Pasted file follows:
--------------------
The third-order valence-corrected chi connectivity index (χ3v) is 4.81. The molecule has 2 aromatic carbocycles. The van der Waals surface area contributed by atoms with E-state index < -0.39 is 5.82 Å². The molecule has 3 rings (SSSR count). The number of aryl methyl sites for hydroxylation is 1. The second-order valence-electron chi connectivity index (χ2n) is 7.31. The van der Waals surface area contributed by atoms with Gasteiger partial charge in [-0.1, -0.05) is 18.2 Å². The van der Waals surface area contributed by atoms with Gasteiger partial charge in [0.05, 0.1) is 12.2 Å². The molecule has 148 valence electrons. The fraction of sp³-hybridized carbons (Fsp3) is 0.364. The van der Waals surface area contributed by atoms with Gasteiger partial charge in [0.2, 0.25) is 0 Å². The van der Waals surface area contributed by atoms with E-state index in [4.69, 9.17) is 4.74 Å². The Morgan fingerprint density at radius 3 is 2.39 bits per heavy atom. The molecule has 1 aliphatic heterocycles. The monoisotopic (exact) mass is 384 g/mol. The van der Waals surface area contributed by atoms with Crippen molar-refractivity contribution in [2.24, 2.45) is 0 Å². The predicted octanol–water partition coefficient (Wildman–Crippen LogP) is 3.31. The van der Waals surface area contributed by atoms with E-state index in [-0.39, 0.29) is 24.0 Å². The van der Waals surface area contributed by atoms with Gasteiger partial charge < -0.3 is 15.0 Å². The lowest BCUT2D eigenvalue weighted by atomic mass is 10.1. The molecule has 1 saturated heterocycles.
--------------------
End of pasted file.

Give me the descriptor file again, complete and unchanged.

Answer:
The third-order valence-corrected chi connectivity index (χ3v) is 4.81. The molecule has 2 aromatic carbocycles. The van der Waals surface area contributed by atoms with E-state index < -0.39 is 5.82 Å². The molecule has 3 rings (SSSR count). The number of aryl methyl sites for hydroxylation is 1. The second-order valence-electron chi connectivity index (χ2n) is 7.31. The van der Waals surface area contributed by atoms with Gasteiger partial charge in [-0.1, -0.05) is 18.2 Å². The van der Waals surface area contributed by atoms with Gasteiger partial charge in [0.05, 0.1) is 12.2 Å². The molecule has 148 valence electrons. The fraction of sp³-hybridized carbons (Fsp3) is 0.364. The van der Waals surface area contributed by atoms with Gasteiger partial charge in [0.2, 0.25) is 0 Å². The van der Waals surface area contributed by atoms with E-state index in [4.69, 9.17) is 4.74 Å². The Morgan fingerprint density at radius 3 is 2.39 bits per heavy atom. The molecule has 1 aliphatic heterocycles. The monoisotopic (exact) mass is 384 g/mol. The van der Waals surface area contributed by atoms with Crippen molar-refractivity contribution in [2.24, 2.45) is 0 Å². The predicted octanol–water partition coefficient (Wildman–Crippen LogP) is 3.31. The van der Waals surface area contributed by atoms with E-state index in [-0.39, 0.29) is 24.0 Å². The van der Waals surface area contributed by atoms with Gasteiger partial charge < -0.3 is 15.0 Å². The lowest BCUT2D eigenvalue weighted by atomic mass is 10.1. The molecule has 1 saturated heterocycles.